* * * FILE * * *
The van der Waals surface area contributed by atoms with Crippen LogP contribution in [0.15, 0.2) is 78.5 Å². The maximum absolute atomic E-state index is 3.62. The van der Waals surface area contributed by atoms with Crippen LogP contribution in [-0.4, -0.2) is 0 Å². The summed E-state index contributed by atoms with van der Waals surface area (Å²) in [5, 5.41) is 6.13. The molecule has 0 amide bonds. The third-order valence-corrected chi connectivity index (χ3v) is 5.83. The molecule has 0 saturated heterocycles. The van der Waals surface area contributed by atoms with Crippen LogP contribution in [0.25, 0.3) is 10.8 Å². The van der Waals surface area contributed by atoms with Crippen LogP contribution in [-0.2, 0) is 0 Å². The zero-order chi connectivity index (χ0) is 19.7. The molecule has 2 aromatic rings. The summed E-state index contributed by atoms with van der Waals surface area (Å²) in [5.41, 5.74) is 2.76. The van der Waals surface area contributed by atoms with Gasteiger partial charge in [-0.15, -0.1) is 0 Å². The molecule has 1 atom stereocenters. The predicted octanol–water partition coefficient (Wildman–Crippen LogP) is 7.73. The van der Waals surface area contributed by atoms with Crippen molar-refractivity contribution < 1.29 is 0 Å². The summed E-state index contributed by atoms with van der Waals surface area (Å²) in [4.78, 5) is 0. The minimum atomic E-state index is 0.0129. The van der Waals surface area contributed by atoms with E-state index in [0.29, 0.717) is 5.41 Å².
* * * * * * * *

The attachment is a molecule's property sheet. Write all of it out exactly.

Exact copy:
The van der Waals surface area contributed by atoms with Crippen LogP contribution in [0.15, 0.2) is 78.5 Å². The maximum absolute atomic E-state index is 3.62. The van der Waals surface area contributed by atoms with Crippen LogP contribution in [-0.4, -0.2) is 0 Å². The summed E-state index contributed by atoms with van der Waals surface area (Å²) in [5, 5.41) is 6.13. The molecule has 0 amide bonds. The third-order valence-corrected chi connectivity index (χ3v) is 5.83. The molecule has 0 saturated heterocycles. The van der Waals surface area contributed by atoms with Crippen LogP contribution in [0.25, 0.3) is 10.8 Å². The van der Waals surface area contributed by atoms with Crippen LogP contribution in [-0.2, 0) is 0 Å². The zero-order chi connectivity index (χ0) is 19.7. The molecule has 2 aromatic rings. The summed E-state index contributed by atoms with van der Waals surface area (Å²) in [5.41, 5.74) is 2.76. The van der Waals surface area contributed by atoms with Gasteiger partial charge in [-0.15, -0.1) is 0 Å². The molecule has 1 atom stereocenters. The predicted octanol–water partition coefficient (Wildman–Crippen LogP) is 7.73. The van der Waals surface area contributed by atoms with Crippen molar-refractivity contribution < 1.29 is 0 Å². The summed E-state index contributed by atoms with van der Waals surface area (Å²) in [4.78, 5) is 0. The minimum atomic E-state index is 0.0129. The van der Waals surface area contributed by atoms with E-state index in [0.29, 0.717) is 5.41 Å².